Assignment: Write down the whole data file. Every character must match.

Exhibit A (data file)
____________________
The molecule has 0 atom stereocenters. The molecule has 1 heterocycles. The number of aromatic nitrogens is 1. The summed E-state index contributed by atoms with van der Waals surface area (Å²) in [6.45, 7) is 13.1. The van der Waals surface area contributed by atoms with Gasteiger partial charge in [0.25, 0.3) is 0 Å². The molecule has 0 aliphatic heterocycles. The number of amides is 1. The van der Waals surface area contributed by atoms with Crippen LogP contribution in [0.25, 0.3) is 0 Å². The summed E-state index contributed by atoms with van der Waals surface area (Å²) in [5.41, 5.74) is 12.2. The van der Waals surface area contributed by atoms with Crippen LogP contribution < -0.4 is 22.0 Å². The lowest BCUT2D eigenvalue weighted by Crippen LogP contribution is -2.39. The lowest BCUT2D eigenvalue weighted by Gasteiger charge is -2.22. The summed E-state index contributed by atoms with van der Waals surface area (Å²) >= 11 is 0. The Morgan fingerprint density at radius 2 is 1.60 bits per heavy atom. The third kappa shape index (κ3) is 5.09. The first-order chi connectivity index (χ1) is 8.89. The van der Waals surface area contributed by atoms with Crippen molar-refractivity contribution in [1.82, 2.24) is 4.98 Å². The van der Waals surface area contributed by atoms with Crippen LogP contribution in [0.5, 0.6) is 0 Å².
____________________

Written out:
The molecule has 0 atom stereocenters. The molecule has 1 heterocycles. The number of aromatic nitrogens is 1. The summed E-state index contributed by atoms with van der Waals surface area (Å²) in [6.45, 7) is 13.1. The van der Waals surface area contributed by atoms with Gasteiger partial charge in [0.25, 0.3) is 0 Å². The molecule has 0 aliphatic heterocycles. The number of amides is 1. The van der Waals surface area contributed by atoms with Crippen LogP contribution in [0.25, 0.3) is 0 Å². The summed E-state index contributed by atoms with van der Waals surface area (Å²) in [5.41, 5.74) is 12.2. The van der Waals surface area contributed by atoms with Crippen LogP contribution < -0.4 is 22.0 Å². The lowest BCUT2D eigenvalue weighted by Crippen LogP contribution is -2.39. The lowest BCUT2D eigenvalue weighted by Gasteiger charge is -2.22. The summed E-state index contributed by atoms with van der Waals surface area (Å²) >= 11 is 0. The Morgan fingerprint density at radius 2 is 1.60 bits per heavy atom. The third kappa shape index (κ3) is 5.09. The first-order chi connectivity index (χ1) is 8.89. The van der Waals surface area contributed by atoms with Crippen molar-refractivity contribution in [1.82, 2.24) is 4.98 Å². The van der Waals surface area contributed by atoms with Crippen LogP contribution in [0.5, 0.6) is 0 Å².